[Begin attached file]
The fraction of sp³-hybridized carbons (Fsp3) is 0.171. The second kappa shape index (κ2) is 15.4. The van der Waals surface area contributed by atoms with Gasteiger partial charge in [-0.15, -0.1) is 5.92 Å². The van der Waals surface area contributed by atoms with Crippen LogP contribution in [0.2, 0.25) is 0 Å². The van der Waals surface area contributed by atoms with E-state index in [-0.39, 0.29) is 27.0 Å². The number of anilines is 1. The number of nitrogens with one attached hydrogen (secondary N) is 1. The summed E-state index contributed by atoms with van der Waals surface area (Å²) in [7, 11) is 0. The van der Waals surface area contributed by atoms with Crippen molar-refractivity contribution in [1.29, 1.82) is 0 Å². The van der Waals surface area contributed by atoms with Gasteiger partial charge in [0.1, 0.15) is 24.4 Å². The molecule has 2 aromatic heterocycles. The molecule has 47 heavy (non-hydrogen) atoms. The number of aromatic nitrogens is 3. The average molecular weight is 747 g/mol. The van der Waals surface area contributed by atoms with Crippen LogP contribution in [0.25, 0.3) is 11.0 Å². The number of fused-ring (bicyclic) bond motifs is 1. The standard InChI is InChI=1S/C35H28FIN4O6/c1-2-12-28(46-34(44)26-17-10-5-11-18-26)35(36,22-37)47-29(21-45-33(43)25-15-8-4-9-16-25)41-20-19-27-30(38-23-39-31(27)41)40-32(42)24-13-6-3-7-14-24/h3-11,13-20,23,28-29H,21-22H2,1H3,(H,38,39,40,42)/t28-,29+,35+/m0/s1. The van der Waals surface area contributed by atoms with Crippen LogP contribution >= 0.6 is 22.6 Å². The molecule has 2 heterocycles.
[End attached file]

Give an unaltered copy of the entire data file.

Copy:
The fraction of sp³-hybridized carbons (Fsp3) is 0.171. The second kappa shape index (κ2) is 15.4. The van der Waals surface area contributed by atoms with Gasteiger partial charge in [-0.15, -0.1) is 5.92 Å². The van der Waals surface area contributed by atoms with Crippen LogP contribution in [0.2, 0.25) is 0 Å². The van der Waals surface area contributed by atoms with E-state index in [-0.39, 0.29) is 27.0 Å². The number of anilines is 1. The number of nitrogens with one attached hydrogen (secondary N) is 1. The summed E-state index contributed by atoms with van der Waals surface area (Å²) in [7, 11) is 0. The van der Waals surface area contributed by atoms with Crippen molar-refractivity contribution in [1.29, 1.82) is 0 Å². The van der Waals surface area contributed by atoms with Gasteiger partial charge in [0.1, 0.15) is 24.4 Å². The molecule has 2 aromatic heterocycles. The molecule has 47 heavy (non-hydrogen) atoms. The number of aromatic nitrogens is 3. The average molecular weight is 747 g/mol. The van der Waals surface area contributed by atoms with Crippen LogP contribution in [0.25, 0.3) is 11.0 Å². The number of fused-ring (bicyclic) bond motifs is 1. The standard InChI is InChI=1S/C35H28FIN4O6/c1-2-12-28(46-34(44)26-17-10-5-11-18-26)35(36,22-37)47-29(21-45-33(43)25-15-8-4-9-16-25)41-20-19-27-30(38-23-39-31(27)41)40-32(42)24-13-6-3-7-14-24/h3-11,13-20,23,28-29H,21-22H2,1H3,(H,38,39,40,42)/t28-,29+,35+/m0/s1. The van der Waals surface area contributed by atoms with Crippen LogP contribution >= 0.6 is 22.6 Å². The molecule has 2 heterocycles.